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New Member

MST and IST

Hi all

I have been looking into MST, I believe there is 1 instance of STP called the IST that runs on the whole region, so for example if I have 5 stp instances in a region, if I plugged this into a normal RSTP switch, or another region, would the IST look after this?

can someone explain as easy as possible?

cheers

Carl

1 ACCEPTED SOLUTION

Accepted Solutions
Cisco Employee

Re: MST and IST

Carl,

Within a region, you may have multiple MSTP instances (up to 16), each having its own number. Additionally, the MST Instance 0 is called Internal Spanning Tree, IST. All these instances run in the whole region.

Things start to differ when we look at the behavior of these instances at the region boundary. The IST is the only instance that is allowed to span beyond the region boundary. All other instances remain confined within the region and never "leak" beyond its boundary but the IST talks to the outside world and decides the state and role of ports on the region boundary. To the outside world, the boundary port speaks with spanning tree values derived from the IST, thus it appears as a port in a single spanning tree. Also, the state of the boundary port derived by the IST interaction with the outside world is replicated onto all internal MSTP instances, i.e. if a boundary port is root forwarding because of IST negotiation, it is going to be root forwarding for all internal instances, and analogously for all other possible combinations of roles/states.

If you plug an MSTP switch to an RSTP switch, the MSTP switch will talk to the RSTP switch as if there was only a single RSTP instance running inside the region - all BPDUs it will send will be initialized with values taken from the IST. The external RSTP switch will think it speaks with another RSTP switch with just one spanning tree. If the MSTP switch decides to block the boundary port, it will be blocked for all VLANs, and if it decides to make some port a forwarding port, it will again be forwarding for all VLANs (because the state of the IST is replicated onto all MSTP instances)

I am not sure if I managed to put this simply... you are more than welcome to ask further.

The actual behavior is more complicated because of Cisco's PVST/RPVST but let's for now remain only with pristine 802.1Q/802.1D without proprietary additions.

Best regards,

Peter

2 REPLIES
Cisco Employee

Re: MST and IST

Carl,

Within a region, you may have multiple MSTP instances (up to 16), each having its own number. Additionally, the MST Instance 0 is called Internal Spanning Tree, IST. All these instances run in the whole region.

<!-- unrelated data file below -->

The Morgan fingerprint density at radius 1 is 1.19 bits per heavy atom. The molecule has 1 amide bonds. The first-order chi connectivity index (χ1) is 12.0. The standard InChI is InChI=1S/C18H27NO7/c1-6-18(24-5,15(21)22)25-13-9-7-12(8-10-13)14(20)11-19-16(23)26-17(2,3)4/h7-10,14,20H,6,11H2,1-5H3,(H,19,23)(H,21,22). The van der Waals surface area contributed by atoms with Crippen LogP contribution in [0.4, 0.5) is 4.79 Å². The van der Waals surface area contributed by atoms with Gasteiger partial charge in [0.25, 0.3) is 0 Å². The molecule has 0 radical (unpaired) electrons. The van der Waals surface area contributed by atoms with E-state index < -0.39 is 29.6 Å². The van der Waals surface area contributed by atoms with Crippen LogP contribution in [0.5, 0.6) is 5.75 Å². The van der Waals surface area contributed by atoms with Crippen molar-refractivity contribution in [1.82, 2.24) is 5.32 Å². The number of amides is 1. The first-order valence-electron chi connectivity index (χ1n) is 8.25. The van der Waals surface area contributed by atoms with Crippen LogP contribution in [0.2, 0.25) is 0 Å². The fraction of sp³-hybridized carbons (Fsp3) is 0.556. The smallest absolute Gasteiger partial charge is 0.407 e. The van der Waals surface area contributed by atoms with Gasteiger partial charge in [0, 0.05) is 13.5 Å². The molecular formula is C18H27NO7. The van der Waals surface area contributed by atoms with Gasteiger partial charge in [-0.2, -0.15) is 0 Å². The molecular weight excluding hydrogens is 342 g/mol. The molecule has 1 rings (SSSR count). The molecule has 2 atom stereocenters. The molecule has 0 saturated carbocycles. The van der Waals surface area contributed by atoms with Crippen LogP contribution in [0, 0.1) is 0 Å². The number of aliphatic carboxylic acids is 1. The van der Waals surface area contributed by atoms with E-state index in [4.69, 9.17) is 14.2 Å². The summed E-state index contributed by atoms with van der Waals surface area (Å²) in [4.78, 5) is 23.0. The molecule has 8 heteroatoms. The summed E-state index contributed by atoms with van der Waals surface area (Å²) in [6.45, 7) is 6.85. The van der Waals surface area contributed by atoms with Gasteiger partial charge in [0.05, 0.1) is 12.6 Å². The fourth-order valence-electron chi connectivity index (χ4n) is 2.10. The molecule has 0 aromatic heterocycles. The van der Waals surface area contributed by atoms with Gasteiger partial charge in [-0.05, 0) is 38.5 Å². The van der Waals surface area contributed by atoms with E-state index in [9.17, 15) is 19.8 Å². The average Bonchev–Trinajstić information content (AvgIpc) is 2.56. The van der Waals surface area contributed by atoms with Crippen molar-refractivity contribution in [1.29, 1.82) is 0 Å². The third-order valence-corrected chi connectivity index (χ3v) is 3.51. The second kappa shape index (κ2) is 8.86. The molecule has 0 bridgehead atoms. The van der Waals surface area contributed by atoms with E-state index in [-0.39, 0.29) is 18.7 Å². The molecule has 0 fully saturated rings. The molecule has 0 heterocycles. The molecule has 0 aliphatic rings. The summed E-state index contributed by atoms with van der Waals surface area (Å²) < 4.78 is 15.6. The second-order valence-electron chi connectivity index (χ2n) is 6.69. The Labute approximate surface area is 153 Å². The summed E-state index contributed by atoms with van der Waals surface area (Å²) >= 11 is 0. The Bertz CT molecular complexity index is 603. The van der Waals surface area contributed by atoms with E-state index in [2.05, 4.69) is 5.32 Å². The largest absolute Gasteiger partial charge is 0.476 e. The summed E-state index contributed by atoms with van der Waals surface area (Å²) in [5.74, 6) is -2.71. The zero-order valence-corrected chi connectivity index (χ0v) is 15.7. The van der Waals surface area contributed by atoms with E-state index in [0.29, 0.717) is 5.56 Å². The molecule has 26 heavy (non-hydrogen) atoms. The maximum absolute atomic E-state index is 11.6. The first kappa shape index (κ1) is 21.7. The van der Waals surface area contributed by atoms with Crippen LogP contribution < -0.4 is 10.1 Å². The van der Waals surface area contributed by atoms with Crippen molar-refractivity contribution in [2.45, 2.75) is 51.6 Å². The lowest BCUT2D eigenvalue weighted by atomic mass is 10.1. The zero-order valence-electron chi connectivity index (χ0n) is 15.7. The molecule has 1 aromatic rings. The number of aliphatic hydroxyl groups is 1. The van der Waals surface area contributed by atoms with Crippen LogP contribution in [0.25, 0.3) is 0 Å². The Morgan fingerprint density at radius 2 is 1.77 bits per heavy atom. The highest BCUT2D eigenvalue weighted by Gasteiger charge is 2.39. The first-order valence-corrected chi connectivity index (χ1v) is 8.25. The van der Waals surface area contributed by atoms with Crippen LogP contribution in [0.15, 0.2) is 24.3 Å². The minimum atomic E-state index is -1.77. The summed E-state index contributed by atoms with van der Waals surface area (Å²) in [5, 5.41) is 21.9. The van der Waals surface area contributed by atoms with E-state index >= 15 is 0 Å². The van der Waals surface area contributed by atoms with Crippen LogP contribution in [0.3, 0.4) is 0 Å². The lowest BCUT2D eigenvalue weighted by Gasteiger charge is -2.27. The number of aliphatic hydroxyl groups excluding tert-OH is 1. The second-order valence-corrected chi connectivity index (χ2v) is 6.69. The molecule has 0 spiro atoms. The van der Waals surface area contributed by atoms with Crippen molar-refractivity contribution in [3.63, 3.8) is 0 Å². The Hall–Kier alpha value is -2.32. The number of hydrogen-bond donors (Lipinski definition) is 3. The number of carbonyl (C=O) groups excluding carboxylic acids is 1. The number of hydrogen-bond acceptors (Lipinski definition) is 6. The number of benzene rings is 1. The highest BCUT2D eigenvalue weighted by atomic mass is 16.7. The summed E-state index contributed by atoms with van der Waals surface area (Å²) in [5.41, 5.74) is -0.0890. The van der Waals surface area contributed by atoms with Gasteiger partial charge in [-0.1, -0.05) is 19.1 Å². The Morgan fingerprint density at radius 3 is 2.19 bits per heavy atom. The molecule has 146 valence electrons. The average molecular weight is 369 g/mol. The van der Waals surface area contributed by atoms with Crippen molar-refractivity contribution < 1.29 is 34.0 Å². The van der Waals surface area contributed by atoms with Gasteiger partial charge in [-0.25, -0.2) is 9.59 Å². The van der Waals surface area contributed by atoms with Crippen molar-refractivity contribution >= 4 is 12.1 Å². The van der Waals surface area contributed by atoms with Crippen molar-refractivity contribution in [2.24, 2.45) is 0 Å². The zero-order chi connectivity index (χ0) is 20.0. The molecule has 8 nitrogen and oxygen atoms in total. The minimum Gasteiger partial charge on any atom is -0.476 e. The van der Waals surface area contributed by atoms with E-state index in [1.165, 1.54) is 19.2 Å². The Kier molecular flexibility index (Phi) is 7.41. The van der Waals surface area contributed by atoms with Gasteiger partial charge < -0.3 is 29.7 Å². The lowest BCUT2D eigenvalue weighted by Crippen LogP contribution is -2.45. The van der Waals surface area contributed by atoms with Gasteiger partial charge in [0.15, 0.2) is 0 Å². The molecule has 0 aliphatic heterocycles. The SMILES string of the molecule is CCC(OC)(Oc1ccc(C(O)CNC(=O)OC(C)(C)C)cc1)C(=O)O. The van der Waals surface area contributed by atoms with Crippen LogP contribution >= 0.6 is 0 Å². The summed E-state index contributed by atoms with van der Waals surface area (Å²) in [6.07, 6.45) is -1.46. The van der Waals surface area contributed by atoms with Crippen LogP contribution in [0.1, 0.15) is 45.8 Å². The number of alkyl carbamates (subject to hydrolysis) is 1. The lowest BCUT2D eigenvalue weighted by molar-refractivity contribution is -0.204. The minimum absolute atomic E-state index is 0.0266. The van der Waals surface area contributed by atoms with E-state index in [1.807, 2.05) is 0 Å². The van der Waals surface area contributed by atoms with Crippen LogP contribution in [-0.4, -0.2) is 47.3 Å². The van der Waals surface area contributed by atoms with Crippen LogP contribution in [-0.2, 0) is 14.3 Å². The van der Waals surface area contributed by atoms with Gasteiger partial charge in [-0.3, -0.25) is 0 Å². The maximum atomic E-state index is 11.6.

Things start to differ when we look at the behavior of these instances at the region boundary. The IST is the only instance that is allowed to span beyond the region boundary. All other instances remain confined within the region and never "leak" beyond its boundary but the IST talks to the outside world and decides the state and role of ports on the region boundary. To the outside world, the boundary port speaks with spanning tree values derived from the IST, thus it appears as a port in a single spanning tree. Also, the state of the boundary port derived by the IST interaction with the outside world is replicated onto all internal MSTP instances, i.e. if a boundary port is root forwarding because of IST negotiation, it is going to be root forwarding for all internal instances, and analogously for all other possible combinations of roles/states.

If you plug an MSTP switch to an RSTP switch, the MSTP switch will talk to the RSTP switch as if there was only a single RSTP instance running inside the region - all BPDUs it will send will be initialized with values taken from the IST. The external RSTP switch will think it speaks with another RSTP switch with just one spanning tree. If the MSTP switch decides to block the boundary port, it will be blocked for all VLANs, and if it decides to make some port a forwarding port, it will again be forwarding for all VLANs (because the state of the IST is replicated onto all MSTP instances)

I am not sure if I managed to put this simply... you are more than welcome to ask further.

The actual behavior is more complicated because of Cisco's PVST/RPVST but let's for now remain only with pristine 802.1Q/802.1D without proprietary additions.

Best regards,

Peter

New Member

Re: MST and IST

Thats cleared it up a treat, many thanks

Carl

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